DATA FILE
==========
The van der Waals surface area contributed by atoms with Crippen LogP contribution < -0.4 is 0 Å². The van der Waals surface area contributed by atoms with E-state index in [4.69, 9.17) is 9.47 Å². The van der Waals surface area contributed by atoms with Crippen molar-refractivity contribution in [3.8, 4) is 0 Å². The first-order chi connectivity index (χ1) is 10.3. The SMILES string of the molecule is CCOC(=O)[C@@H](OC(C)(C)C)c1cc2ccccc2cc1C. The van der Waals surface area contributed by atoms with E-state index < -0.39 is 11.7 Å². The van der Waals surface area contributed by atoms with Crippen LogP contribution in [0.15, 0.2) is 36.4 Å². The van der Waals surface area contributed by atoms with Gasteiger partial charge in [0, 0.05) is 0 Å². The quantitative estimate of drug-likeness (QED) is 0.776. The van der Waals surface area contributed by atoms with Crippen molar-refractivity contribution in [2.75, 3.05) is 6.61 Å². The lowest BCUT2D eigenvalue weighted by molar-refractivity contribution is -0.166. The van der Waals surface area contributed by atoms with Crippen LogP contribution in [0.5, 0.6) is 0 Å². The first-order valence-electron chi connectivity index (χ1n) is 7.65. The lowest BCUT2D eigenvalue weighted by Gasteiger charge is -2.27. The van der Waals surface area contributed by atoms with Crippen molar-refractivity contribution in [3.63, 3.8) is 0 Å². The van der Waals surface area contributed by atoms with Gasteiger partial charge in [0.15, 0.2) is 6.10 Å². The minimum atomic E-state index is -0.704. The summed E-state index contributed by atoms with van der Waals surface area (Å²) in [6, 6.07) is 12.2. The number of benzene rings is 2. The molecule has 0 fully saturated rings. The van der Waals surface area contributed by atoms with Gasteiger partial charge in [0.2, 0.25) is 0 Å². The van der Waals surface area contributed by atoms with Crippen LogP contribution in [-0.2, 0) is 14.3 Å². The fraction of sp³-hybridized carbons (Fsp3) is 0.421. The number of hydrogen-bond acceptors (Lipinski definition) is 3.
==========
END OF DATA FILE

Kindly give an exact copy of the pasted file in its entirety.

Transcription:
The van der Waals surface area contributed by atoms with Crippen LogP contribution < -0.4 is 0 Å². The van der Waals surface area contributed by atoms with E-state index in [4.69, 9.17) is 9.47 Å². The van der Waals surface area contributed by atoms with Crippen molar-refractivity contribution in [3.8, 4) is 0 Å². The first-order chi connectivity index (χ1) is 10.3. The SMILES string of the molecule is CCOC(=O)[C@@H](OC(C)(C)C)c1cc2ccccc2cc1C. The van der Waals surface area contributed by atoms with E-state index < -0.39 is 11.7 Å². The van der Waals surface area contributed by atoms with Crippen LogP contribution in [0.15, 0.2) is 36.4 Å². The van der Waals surface area contributed by atoms with Gasteiger partial charge in [0, 0.05) is 0 Å². The quantitative estimate of drug-likeness (QED) is 0.776. The van der Waals surface area contributed by atoms with Crippen molar-refractivity contribution in [2.75, 3.05) is 6.61 Å². The lowest BCUT2D eigenvalue weighted by molar-refractivity contribution is -0.166. The van der Waals surface area contributed by atoms with Crippen LogP contribution in [0.5, 0.6) is 0 Å². The first-order valence-electron chi connectivity index (χ1n) is 7.65. The lowest BCUT2D eigenvalue weighted by Gasteiger charge is -2.27. The van der Waals surface area contributed by atoms with Crippen molar-refractivity contribution in [3.63, 3.8) is 0 Å². The van der Waals surface area contributed by atoms with Gasteiger partial charge in [0.15, 0.2) is 6.10 Å². The minimum atomic E-state index is -0.704. The summed E-state index contributed by atoms with van der Waals surface area (Å²) in [6, 6.07) is 12.2. The number of benzene rings is 2. The molecule has 0 fully saturated rings. The van der Waals surface area contributed by atoms with Gasteiger partial charge in [0.2, 0.25) is 0 Å². The van der Waals surface area contributed by atoms with Crippen LogP contribution in [-0.2, 0) is 14.3 Å². The fraction of sp³-hybridized carbons (Fsp3) is 0.421. The number of hydrogen-bond acceptors (Lipinski definition) is 3.